Thursday, 14 May 2015

Paralysis of Choice

 I had so much pleasure in making Orbis and Icos (click here to view January post), reinforced by their popularity at the Sculpture by the sea, that I have decided to explore further in that direction. 
My mind was blown away with the images of various polyhedron online, and I binged endlessly, looking for the shapes that would be suitable for me. I am looking for the geometrical shapes simple enough to make in clay, complex enough to be interesting and intriguing, and evocative of the shapes found in nature; planktons, polens….

For a while, I was just filling my mind with the images and possibilities, feasting on the new stimuli…but I noticed that I was going back to Kepler’s solids more and more often.
Geometric figures (Platonic solids and other regular polyhedra). Source: Kepler, Harmonices libri V (1619), between pp186 and 187.

With such an abundance of shapes to choose from, I had difficulty deciding which one to focus on. I created a new folder in my “Inspirations” file called ‘Geometry’ and started hoarding images.
I call it “Paralysis of choice”, as the abundance of choice can be just as paralyzing as when all the inspiration dries up. You know what I am talking about; It is like a hungry person looking at the lunch menu with so many mouth-watering choices that she is quite unable to make a decision, prolonging the agony of hunger and indecision. It can quite easily get out of hand, especially if there are no deadlines to push one forward.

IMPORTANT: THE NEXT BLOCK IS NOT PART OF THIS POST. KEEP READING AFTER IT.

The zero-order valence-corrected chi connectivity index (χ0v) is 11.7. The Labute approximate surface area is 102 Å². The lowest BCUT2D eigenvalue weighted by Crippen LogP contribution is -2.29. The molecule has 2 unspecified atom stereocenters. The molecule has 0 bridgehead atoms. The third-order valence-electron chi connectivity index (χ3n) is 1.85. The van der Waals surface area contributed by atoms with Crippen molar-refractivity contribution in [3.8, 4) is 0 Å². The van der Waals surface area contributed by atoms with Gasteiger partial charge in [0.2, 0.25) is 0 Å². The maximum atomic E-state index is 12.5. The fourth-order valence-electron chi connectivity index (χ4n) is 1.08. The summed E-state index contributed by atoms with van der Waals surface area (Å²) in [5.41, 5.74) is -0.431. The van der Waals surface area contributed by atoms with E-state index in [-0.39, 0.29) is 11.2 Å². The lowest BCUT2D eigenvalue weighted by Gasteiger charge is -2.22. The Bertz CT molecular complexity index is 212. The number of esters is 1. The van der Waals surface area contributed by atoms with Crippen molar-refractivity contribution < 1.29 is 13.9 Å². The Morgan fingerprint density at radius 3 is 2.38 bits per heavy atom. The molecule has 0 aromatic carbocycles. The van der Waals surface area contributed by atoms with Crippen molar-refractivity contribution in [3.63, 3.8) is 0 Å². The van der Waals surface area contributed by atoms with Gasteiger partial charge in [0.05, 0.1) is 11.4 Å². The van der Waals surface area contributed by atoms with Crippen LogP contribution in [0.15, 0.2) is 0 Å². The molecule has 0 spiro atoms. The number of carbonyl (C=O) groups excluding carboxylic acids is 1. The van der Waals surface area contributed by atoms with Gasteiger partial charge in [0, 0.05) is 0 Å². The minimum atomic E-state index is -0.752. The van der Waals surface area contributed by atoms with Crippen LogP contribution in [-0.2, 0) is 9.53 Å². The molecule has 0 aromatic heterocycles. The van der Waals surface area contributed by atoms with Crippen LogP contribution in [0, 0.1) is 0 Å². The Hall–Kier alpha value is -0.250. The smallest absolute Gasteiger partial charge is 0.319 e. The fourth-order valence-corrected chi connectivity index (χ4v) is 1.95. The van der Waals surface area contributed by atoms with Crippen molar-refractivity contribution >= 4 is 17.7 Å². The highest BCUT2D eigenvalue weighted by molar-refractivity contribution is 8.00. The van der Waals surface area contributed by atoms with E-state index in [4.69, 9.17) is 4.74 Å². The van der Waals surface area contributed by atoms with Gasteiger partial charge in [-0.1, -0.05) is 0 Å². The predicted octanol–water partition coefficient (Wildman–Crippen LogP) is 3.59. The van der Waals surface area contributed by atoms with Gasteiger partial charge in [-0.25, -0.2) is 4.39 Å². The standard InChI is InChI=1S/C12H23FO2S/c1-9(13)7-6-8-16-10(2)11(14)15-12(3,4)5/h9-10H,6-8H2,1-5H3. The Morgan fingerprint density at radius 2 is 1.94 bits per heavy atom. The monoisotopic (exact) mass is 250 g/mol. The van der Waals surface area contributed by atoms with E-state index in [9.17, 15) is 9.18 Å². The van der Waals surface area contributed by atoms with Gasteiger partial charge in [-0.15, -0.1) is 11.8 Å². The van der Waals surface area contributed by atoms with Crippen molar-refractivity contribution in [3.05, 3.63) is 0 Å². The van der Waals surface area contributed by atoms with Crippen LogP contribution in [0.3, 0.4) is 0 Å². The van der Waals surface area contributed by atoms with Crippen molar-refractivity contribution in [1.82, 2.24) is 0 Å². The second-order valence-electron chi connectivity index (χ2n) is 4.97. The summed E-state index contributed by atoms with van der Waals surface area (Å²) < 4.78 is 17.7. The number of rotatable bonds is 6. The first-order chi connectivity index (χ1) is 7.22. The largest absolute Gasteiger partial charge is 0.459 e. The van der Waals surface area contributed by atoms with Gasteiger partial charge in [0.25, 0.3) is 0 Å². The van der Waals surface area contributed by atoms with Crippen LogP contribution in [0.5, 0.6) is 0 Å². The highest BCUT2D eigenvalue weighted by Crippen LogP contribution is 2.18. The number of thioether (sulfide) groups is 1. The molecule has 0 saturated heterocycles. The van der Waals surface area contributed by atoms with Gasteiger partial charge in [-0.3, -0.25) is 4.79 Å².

As I could not choose one, I compromised by choosing 3 polyhedra that fitted the criteria and started making full scale cardboard models. Making always breaks the spell. As I made the models, I started visualizing ceramic possibilities in my head, and when I was too tired to work in the studio I would sit and doodle, sketch and try to capture the thoughts and images in my head. The flood gates are open and the ideas are flooding in.Those are my momentary top 3 choices:

I've made two models and cast them in plaster:

 And I have to show you this one:

I am so pleased that it worked (so far - it has not been fired yet).
It is made with porcelain slip (You guessed, recycled Australian Fine China casting slip).
I have put it in the kiln while leather hard to avoid handling it at it's most fragile state when it completely dries out. If I had a full kiln, I could of fired it immediately, straight to vitrifying temperature. As I don't, it will have to wait a while, and than be fired to bisque first, to accommodate other things in the kiln.

If you are interested in polyhedra, and perhaps tempted to make some, THIS is a good starting point.

No comments:

Post a Comment